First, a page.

Andile Jadu is 21 years old and lives in the Masiphumelele wetlands. On four occasions, his one-room shack has been demolished by the City of Cape Town.
He says the first time his home was demolished, he was at work.
"When I came back from work, I saw that my home was gone. I rebuilt it the same day on my own, because I didn't know anyone."
Three days later, it was again demolished by the City's anti-land invasion unit (ALIU). Like many others, he rebuilt the same day. The ALIU returned twice more, leaving Jadu and other residents homeless. This happened over the course of January and February.
"I felt like a joke because people were looking at me when I kept rebuilding. I felt demoralised. I didn't know what to do," he says. But he has a job in Cape Town and doesn't want to go back Port Elizabeth, frome where he comes.
Jadu wanted to study human resources after finishing high school, but he could not afford the tuition. Pick n Pay head office offered him a job as a cashier in Cape Town, and he moved from Port Elizabeth to Masiphumelele.
R3 000 for a small shack
With no family in the Western Cape, Jadu lived with a friend until he managed to save enough to buy the materials he needed for his own shack.
"I had spoken to the community leaders and, because they saw that I was desperate for a place to stay, they showed me where I could put my shack," says Jadu.
The cost of building a small shack like Jadu's starts at around R3 000, depending on its size. Every time Jadu rebuilds his shack, he has to spend money because the building materials are damaged during mass demolitions.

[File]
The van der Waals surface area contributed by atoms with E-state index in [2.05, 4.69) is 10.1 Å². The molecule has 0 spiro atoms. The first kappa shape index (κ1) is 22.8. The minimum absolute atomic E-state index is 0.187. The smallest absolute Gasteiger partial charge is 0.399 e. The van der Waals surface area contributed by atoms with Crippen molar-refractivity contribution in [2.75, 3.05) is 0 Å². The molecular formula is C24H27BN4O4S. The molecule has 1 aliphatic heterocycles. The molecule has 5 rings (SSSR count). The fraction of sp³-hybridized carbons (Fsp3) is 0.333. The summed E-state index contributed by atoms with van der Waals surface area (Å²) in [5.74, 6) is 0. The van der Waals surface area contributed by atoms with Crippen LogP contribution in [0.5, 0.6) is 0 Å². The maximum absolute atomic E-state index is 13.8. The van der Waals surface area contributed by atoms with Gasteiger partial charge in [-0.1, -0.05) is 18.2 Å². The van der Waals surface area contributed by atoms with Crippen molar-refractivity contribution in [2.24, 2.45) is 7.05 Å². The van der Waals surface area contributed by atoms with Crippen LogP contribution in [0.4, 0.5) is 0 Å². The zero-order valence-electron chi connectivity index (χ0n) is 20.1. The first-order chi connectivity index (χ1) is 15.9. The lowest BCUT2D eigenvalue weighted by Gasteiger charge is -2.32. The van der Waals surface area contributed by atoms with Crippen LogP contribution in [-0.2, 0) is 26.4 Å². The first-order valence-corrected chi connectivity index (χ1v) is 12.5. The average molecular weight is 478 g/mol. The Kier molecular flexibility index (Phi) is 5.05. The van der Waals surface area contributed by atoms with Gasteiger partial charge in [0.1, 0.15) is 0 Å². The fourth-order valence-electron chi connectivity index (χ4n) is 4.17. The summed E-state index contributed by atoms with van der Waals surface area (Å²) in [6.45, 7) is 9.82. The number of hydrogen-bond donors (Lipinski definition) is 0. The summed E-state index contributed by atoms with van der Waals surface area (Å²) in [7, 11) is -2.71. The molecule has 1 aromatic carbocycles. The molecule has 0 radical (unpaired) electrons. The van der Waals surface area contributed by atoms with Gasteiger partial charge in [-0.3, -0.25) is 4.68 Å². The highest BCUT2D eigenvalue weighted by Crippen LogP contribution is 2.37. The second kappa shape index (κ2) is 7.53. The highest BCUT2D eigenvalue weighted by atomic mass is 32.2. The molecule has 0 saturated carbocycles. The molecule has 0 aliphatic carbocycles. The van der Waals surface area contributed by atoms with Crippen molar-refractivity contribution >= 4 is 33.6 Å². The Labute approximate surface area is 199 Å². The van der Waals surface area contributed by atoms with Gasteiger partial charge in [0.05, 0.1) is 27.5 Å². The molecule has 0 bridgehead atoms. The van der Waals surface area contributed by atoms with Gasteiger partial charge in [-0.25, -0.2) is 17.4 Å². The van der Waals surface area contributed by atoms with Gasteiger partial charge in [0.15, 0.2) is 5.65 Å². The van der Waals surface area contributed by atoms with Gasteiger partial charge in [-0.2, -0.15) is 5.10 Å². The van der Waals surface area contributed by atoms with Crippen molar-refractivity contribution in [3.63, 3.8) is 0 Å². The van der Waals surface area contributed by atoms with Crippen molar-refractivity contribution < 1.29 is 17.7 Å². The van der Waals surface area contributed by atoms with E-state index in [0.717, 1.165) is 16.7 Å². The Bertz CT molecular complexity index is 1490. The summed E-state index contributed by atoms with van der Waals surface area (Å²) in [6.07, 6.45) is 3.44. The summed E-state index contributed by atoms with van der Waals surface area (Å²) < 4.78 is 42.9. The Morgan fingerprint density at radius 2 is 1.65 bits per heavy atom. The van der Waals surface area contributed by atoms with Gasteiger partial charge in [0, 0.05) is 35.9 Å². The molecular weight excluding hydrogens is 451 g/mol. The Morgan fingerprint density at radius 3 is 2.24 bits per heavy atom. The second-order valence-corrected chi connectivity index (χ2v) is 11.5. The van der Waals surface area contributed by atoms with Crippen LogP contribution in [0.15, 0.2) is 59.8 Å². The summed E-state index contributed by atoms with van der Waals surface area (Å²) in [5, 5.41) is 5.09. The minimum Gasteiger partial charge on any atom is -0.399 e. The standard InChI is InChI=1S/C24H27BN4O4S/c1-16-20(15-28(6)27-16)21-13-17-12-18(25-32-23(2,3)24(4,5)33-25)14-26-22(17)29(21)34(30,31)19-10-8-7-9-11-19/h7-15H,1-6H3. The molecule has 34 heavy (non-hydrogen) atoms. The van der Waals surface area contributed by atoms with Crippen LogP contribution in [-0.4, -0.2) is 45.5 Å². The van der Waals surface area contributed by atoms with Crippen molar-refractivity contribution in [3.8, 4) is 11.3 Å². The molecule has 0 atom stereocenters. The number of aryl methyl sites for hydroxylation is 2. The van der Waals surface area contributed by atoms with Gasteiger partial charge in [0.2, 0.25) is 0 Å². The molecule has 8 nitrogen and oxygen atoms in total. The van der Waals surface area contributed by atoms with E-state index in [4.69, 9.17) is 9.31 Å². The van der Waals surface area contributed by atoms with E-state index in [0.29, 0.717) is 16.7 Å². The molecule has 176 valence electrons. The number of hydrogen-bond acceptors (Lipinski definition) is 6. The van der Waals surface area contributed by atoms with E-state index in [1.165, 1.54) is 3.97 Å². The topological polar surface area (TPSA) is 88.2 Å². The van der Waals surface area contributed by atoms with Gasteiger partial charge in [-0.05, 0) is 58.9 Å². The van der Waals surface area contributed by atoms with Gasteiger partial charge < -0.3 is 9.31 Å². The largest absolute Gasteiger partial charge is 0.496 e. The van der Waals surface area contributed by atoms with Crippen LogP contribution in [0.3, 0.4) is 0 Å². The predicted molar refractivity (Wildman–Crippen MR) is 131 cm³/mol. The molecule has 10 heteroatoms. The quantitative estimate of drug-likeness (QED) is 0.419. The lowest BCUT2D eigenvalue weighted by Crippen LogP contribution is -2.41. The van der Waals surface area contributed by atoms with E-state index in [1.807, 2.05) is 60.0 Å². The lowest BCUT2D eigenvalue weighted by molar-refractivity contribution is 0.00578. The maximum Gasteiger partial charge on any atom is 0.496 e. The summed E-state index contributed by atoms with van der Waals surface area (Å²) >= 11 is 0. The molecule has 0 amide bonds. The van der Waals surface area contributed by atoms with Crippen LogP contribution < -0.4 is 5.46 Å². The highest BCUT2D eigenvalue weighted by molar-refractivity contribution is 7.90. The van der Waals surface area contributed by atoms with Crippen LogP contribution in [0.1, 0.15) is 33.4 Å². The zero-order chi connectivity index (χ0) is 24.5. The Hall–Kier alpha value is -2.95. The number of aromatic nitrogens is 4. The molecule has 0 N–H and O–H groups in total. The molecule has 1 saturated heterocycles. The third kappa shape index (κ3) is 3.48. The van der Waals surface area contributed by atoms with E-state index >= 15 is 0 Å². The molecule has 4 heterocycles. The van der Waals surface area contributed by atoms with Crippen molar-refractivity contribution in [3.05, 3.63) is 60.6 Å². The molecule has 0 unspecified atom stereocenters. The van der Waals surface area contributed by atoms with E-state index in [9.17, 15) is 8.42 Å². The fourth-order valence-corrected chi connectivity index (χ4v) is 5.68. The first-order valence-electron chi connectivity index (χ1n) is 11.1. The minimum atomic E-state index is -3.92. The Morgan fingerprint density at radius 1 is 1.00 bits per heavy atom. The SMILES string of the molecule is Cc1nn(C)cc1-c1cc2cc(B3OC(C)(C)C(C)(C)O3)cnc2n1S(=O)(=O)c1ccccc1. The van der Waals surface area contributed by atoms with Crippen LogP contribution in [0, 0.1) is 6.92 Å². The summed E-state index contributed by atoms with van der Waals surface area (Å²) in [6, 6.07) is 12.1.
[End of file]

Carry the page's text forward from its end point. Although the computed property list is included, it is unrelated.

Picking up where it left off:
Jadu says it costs him about R1 000 each time. A zinc sheet costs R120, a pole costs R40, and you need about 50 poles and battens to build a shack. A window costs R250 and a door R350. Jadu says his father and his younger brother in Port Elizabeth depend on him. He earns about R4 500 a month.
'There is no available land'
It costs R1 500 to rent a backyard shack, but places are scarce.
After the fourth demolition, Jadu gave up. He now stays with a friend. But he is still looking for a safe place to rebuild his shack.
Councillor Eddie Andrews, the City's mayoral committee member for Area South, said a number of structures had been dismantled by the City of Cape Town in the past few weeks and that the dismantling was carried out in terms of an existing court order.
"The issues surrounding the illegal occupation of the wetlands have been constantly raised with the various leadership groupings in Masiphumelele... there is no available land in Masiphumelele," he said.
"The City will continue to remove illegally erected structures in the wetland area or near the site of the Masiphumelele Phase 4 housing project. -- GroundUp